Using any one or more of the techniques discussed in class, modify the simple ray tracer provided to make it go faster. Evaluate your improvements by computing the speedup between the original ray tracer and your improved version for the balls, gears, mount, tetra and tree benchmarks from the standard procedural databases (SPD). Ten points of your score will be allocated based on the ranking speedup you achieve in the class.
First, you will need to get both the SPD programs and base ray tracer to build on your system. Each has a Makefile that should work for building on Linux or Mac. For PC, or to use XCode on the Mac, you will need to create a project and add all of the source files to it. In addition, you might need to adapt them to read their command line options from a file. Both are self-contained, so you should not need to install any additional libraries.
The ray tracer produces PPM format images. If you do not already have a viewer for these, check out Gimp or ImageMagick. Another option if you choose to run on the campus linux systems is to use the convert program there to convert the image from PPM to JPG to view from your userpages web space.
convert trace.ppm trace.jpg
Don't count any image conversion time, or SPD file generation time in your timing. Do count the entire running time of the ray tracing program (including reading the scene and writing the object). On a Linux/Mac command line, you can do this with the time command. On Windows, you can get the current time at the beginning of the program and at the end, then report the difference.
Submit all source files necessary for me to build your project, including headers, C++ files, and Makefiles and/or solution files. Do not submit any generated files, including images, executables, object files, or Windows build files other than the solution file. ALSO submit one readme file informally describing your project. It should include what sources and methods you used, timings and speedups for each benchmark, notes on how to build your project, and a summary of your own assessment of how well it turned out.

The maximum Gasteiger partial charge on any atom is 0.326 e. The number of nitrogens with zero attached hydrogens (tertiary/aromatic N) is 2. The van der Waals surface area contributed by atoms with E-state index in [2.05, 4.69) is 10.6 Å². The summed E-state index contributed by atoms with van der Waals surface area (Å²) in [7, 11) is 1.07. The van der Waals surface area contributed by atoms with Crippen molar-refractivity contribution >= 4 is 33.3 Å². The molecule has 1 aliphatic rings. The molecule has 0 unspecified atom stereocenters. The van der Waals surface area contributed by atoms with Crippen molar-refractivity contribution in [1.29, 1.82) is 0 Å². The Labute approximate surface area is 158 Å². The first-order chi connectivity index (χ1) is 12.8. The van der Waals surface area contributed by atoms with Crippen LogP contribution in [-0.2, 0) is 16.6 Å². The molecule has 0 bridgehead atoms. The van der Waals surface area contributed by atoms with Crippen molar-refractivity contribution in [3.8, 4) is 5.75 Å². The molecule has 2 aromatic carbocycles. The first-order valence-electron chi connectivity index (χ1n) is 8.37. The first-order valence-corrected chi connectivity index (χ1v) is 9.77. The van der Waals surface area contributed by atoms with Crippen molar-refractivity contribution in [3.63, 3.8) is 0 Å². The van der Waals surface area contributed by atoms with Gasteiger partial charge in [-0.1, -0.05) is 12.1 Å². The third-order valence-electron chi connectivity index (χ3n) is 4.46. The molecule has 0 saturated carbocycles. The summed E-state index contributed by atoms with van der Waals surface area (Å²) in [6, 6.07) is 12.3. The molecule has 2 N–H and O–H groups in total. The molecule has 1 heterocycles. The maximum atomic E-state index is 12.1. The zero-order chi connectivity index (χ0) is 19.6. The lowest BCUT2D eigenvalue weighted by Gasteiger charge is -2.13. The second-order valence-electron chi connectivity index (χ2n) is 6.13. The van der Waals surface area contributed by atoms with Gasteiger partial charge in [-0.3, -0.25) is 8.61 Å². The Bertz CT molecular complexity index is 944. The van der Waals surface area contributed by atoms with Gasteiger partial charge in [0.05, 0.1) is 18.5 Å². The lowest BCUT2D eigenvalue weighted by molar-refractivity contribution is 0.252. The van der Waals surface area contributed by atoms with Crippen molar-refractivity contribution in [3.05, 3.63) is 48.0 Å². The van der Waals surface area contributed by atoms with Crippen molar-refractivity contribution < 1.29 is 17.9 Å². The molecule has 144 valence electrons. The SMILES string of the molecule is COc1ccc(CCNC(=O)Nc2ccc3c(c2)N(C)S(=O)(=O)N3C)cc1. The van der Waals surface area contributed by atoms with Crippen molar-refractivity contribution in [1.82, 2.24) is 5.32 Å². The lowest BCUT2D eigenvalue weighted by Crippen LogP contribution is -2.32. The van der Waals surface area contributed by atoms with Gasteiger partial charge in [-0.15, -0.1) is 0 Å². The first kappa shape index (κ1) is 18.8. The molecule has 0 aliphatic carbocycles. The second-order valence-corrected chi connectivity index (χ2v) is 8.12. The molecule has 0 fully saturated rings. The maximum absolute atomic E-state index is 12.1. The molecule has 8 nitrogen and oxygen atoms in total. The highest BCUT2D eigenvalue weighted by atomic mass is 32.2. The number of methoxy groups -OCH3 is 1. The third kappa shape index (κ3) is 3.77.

I have created a private class subversion (svn) repository for each of you. The best repository URL to use depends on where you are checking out the files. All have the same base path
In the URLs below, basepath is the path above, and username is your UMBC username. From the lab machines using tortoiseSVN, use
From campus GL machines, use
Finally, for remote access you can use
Note that with the svn+ssh method, you will probably need to type your password at least once or twice for each svn operation.
In this directory, you'll find a copy of the sample ray tracer. In addition, I have created a tag of this base version, which you can check out from .../assn1/tags/base, even after you've made changes to the trunk version
On February 24th, I'll present the final speedup numbers for each of you in class. I'll ask each of you to say a few words about how you approached this assignment. No advance preparation should be necessary.